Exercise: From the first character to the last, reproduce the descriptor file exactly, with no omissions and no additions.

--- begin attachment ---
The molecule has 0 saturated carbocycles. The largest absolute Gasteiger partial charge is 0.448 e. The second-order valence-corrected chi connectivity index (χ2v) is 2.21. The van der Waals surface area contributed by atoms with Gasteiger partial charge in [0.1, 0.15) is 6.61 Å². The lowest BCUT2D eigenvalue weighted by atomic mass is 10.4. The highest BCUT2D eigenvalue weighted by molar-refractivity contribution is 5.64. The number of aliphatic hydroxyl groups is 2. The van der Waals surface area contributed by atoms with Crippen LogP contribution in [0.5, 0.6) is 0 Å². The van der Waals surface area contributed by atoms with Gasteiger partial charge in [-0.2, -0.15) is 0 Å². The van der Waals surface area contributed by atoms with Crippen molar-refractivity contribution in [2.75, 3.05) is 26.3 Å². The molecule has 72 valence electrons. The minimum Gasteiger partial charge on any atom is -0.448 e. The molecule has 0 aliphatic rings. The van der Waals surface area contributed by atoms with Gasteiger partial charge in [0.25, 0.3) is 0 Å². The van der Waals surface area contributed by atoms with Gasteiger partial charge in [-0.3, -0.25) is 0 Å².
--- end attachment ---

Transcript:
The molecule has 0 saturated carbocycles. The largest absolute Gasteiger partial charge is 0.448 e. The second-order valence-corrected chi connectivity index (χ2v) is 2.21. The van der Waals surface area contributed by atoms with Gasteiger partial charge in [0.1, 0.15) is 6.61 Å². The lowest BCUT2D eigenvalue weighted by atomic mass is 10.4. The highest BCUT2D eigenvalue weighted by molar-refractivity contribution is 5.64. The number of aliphatic hydroxyl groups is 2. The van der Waals surface area contributed by atoms with Crippen LogP contribution in [0.5, 0.6) is 0 Å². The van der Waals surface area contributed by atoms with Gasteiger partial charge in [-0.2, -0.15) is 0 Å². The van der Waals surface area contributed by atoms with Crippen molar-refractivity contribution in [2.75, 3.05) is 26.3 Å². The molecule has 72 valence electrons. The minimum Gasteiger partial charge on any atom is -0.448 e. The molecule has 0 aliphatic rings. The van der Waals surface area contributed by atoms with Gasteiger partial charge in [0.25, 0.3) is 0 Å². The van der Waals surface area contributed by atoms with Gasteiger partial charge in [-0.3, -0.25) is 0 Å².